Plate tectonics can be a confusing subject for students in elementary and middle school. Engaging activities using edible models and real-time research help students understand how earthquakes work and why they happen. Appropriate activities can be used for both elementary and middle school grades and can be modified for individual and group activities.
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Windows to the Universe gives a delicious activity idea for students to model the different plate interactions. Have students make a model using a square foot of waxed paper as a base over which to spread half a centimetre's worth of frosting. The frosting represents the asthenosphere. The plates for this model will be represented by a fruit roll-up for oceanic crust and graham crackers for continental crust. Students can model different types of plate interactions using the food. For example, have them simulate a transform plate boundary like the San Andreas Fault by picking up the graham crackers off the frosting and turning them around so the two dry edges are next to each other. Kids can eat the model materials when the activity is done.
The Science Spot website suggests that elementary and middle school students could do a research project for an activity on plate tectonics. The project would be for the students (or groups of students) to research a major earthquake and then make a diary of experiences as if they were there. Students should include the location, the type of earthquake and destruction that happened, using all five senses to write about their "experience."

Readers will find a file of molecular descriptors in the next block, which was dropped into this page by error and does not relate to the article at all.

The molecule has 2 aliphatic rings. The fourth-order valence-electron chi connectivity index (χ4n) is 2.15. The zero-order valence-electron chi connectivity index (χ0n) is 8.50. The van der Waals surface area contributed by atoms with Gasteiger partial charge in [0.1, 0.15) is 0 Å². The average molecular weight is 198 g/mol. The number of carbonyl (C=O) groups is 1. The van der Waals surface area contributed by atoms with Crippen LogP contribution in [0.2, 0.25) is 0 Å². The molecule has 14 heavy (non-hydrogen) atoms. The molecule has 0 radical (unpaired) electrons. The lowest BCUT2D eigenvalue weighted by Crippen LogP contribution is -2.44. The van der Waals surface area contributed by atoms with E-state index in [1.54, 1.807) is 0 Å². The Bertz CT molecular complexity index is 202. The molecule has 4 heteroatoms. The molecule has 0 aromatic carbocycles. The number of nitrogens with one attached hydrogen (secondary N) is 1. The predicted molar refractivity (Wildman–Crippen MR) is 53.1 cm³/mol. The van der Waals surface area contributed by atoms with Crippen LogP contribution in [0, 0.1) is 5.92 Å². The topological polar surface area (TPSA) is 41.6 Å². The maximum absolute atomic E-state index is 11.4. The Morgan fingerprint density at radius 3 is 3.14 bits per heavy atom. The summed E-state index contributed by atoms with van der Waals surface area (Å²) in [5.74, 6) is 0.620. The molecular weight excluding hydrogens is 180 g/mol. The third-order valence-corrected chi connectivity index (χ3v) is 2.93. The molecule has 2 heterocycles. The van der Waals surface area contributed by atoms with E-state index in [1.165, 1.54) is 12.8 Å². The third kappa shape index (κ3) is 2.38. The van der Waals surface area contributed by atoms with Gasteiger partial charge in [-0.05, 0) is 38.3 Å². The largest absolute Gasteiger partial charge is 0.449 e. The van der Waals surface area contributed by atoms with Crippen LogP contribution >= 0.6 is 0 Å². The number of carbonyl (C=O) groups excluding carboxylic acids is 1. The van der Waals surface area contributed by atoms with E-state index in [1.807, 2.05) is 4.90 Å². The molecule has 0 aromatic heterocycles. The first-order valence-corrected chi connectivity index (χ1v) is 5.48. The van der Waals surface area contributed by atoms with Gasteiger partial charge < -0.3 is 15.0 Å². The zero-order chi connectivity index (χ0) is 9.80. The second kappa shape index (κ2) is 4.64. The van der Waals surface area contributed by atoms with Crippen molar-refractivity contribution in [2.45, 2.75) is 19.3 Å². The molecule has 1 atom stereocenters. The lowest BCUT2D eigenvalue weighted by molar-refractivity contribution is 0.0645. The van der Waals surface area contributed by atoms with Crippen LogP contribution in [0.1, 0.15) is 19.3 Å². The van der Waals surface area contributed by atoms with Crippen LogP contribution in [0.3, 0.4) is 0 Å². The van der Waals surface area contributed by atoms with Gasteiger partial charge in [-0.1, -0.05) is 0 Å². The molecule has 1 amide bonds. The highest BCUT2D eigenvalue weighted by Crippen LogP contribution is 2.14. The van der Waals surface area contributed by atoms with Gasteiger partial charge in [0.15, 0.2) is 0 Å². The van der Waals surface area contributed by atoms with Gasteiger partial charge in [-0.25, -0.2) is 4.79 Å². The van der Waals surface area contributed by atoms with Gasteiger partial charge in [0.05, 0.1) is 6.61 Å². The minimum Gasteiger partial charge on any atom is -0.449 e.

This is another "edible activity." Each student (or group of students) should get one hard-boiled egg, a plastic knife and plate. Explain that each part of the hard-boiled egg is like the Earth's layers. Students should crack the shell in several spots, representing tectonic plates. Then, students should move pieces of the shell together to see what happens. Explore the model further by cutting the egg open. Explain that the shell represents Earth's crust, the white represents the mantle and the yellow yolk is like Earth's core.
Have students keep track of how many earthquakes are happening all over the world. This activity takes place over a few days, a week or even a month. Hang a world map in the classroom and use a website such as USGS' Real Time Earthquake List to track earthquakes. You can narrow down earthquakes by size or area to modify this activity. Earthquakes should be marked with a pushpin or a small circular sticker. After completing the mapping exercise, children should examine the map to see if they see any patterns.
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